• Take positive action to increase BAME fellows/staff recruitment and progression. See above reporting on equality objective 2
  • Appoint GB head to oversee priority delivery. Dr Susan James Relly has been appointed as the E&D and BLM champion representing GB.

Staff training.

In November and December 2019, all members of college staff attended three-hour, mandatory Equality & Diversity Training seminars, which included a session on implicit bias, run by the former Director of the University’s Equality & Diversity Unit. College staff who were not employed by the college in November 2019 were asked to complete the following online course in May 2021, Implicit Bias. As reported above, in May 2021 all staff were required to complete the University’s Tackling Race Bias at Work online course.

Student Experience Survey 2021

The E&D Forum recommended that equalities data be collected as part of our annual student experience survey (HT21) so we can monitor how far this feedback exercise reflects the college student community. Of our students who completed the survey, 66% were women, 55% were white, 24% were BAME and 18% were LGBTQ+. This means that women and white students are over-represented in the student survey compared with our student population data (University and college data on sexual orientation are not available).

The Action Agenda also lists a number of recommended immediate actions, including the recruitment of a paid Equalities Officer, the creation of a Black Students Association (via the GCR), and the introduction of routine training and programming for students and staff.

The college is in the process of agreeing a new medium- and long-term strategy; this will be confirmed by GB in MT21 and implemented thereafter. Included in this strategy is a commitment for E&D to be incorporated into all elements of college life and decision-making.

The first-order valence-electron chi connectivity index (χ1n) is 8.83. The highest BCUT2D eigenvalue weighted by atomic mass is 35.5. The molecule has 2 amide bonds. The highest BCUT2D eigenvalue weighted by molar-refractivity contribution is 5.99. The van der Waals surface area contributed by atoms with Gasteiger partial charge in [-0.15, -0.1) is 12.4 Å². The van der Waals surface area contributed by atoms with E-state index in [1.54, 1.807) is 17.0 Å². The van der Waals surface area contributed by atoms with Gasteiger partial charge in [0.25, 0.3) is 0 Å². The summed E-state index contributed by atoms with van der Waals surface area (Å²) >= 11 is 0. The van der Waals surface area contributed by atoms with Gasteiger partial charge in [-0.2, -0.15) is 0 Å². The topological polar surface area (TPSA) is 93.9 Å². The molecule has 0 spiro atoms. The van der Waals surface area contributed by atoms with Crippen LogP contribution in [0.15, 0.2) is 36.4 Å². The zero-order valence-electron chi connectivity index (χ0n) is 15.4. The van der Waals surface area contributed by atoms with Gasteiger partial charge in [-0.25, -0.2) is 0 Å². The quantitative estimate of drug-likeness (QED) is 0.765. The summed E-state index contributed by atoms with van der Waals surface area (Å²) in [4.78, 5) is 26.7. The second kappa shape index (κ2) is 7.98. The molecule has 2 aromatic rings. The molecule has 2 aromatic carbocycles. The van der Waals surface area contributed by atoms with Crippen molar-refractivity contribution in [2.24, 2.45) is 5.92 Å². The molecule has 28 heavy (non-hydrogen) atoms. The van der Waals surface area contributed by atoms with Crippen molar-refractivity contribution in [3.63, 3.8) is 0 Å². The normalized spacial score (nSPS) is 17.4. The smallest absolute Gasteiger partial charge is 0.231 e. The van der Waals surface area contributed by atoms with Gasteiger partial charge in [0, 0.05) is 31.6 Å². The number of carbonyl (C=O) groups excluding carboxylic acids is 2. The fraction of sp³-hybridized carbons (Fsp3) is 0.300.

Mealtime diversity

The Catering team completed training in 2019 to ensure we routinely offer a wide and varied range of meals for all nationalities and faiths – including a firm and ongoing commitment to supporting vegan and vegetarianism as part of our sustainability agenda.

Fellows of faith, gender or sexuality

We do not currently appoint fellows to provide support related to specific protected characteristics (e.g. a Tutor for Women). This is something we will want to consider as we review college officer positions.

Report on equality practices not covered by the objectives

Student data reporting: gender, race and disability

As the college is not the admitting body for students it has limited influence over its population. All equalities data are collated and reported by the University.


The balance at GTC remains in favour of a female majority (58% in 2019). There have been some small fluctuations in this over the last few years. A gender balance towards a female majority is in line with the representation of women on postgraduate programmes in UK universities (according to HESA).

2020-21: 57.7% GTC students are women cf. 48.7% OU (all students)

Students of colour

The University uses the term BME to collate these data.

The proportion of Green Templeton graduate students reporting as BME (45.8% in 2019) has risen since 2016 and continues to be higher than the University average.

2020-21: 47.1% BME students at GTC cf. 32.1% OU (all students)

Disabled students

The proportion of our students who disclose a disability is broadly in line with the wider graduation student population, though is lower than the UG population. This is understood to be because of the greater number of international students among the graduate population.

Student disability data 2020-21: 12.2% GTC cf 14.8% OU (all students)

Not all international students are aware of the support available for disabled students, despite all students being encouraged to disclose during the admissions round and this being reiterated at college induction. It was agreed to spend slightly longer in 2021 explaining the value of and process for disability disclosure at this year’s college inductions.


We have a prayer room and routinely support our Muslim community during Ramadan and Eid by offering post-sundown meals for collection. We have also hosted dinners to celebrate different religious festivals.


We provide visual support by flying the Pride flag. We have an LGBTQ+ rep on the GCR. In 2020-21, we committed to supporting a Gender Expression Fund, which enables trans students to apply for some financial support specifically related to the hidden costs of transitioning.

Author: Dr Alison Stenton, GTC Equality Lead
6 September 2021
For reporting to HR Committee and Academic Committee in MT21 and approval by Governing Body in MT21.